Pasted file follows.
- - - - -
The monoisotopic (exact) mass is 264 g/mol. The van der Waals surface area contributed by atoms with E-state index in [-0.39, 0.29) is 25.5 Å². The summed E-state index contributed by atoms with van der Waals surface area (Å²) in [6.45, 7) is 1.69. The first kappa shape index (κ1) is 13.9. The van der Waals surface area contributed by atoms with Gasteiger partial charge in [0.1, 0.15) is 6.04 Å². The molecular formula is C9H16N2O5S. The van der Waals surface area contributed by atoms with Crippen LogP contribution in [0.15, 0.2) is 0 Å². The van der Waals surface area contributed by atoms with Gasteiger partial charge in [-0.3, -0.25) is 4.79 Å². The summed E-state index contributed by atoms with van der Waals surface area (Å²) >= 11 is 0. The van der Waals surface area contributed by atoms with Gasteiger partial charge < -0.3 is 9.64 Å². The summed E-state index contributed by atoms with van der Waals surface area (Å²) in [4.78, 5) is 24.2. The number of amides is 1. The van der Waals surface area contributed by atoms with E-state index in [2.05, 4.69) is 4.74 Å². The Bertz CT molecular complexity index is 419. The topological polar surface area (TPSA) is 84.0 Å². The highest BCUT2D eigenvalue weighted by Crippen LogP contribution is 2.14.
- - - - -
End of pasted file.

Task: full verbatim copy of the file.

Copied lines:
The monoisotopic (exact) mass is 264 g/mol. The van der Waals surface area contributed by atoms with E-state index in [-0.39, 0.29) is 25.5 Å². The summed E-state index contributed by atoms with van der Waals surface area (Å²) in [6.45, 7) is 1.69. The first kappa shape index (κ1) is 13.9. The van der Waals surface area contributed by atoms with Gasteiger partial charge in [0.1, 0.15) is 6.04 Å². The molecular formula is C9H16N2O5S. The van der Waals surface area contributed by atoms with Crippen LogP contribution in [0.15, 0.2) is 0 Å². The van der Waals surface area contributed by atoms with Gasteiger partial charge in [-0.3, -0.25) is 4.79 Å². The summed E-state index contributed by atoms with van der Waals surface area (Å²) >= 11 is 0. The van der Waals surface area contributed by atoms with Gasteiger partial charge < -0.3 is 9.64 Å². The summed E-state index contributed by atoms with van der Waals surface area (Å²) in [4.78, 5) is 24.2. The number of amides is 1. The van der Waals surface area contributed by atoms with E-state index in [2.05, 4.69) is 4.74 Å². The Bertz CT molecular complexity index is 419. The topological polar surface area (TPSA) is 84.0 Å². The highest BCUT2D eigenvalue weighted by Crippen LogP contribution is 2.14.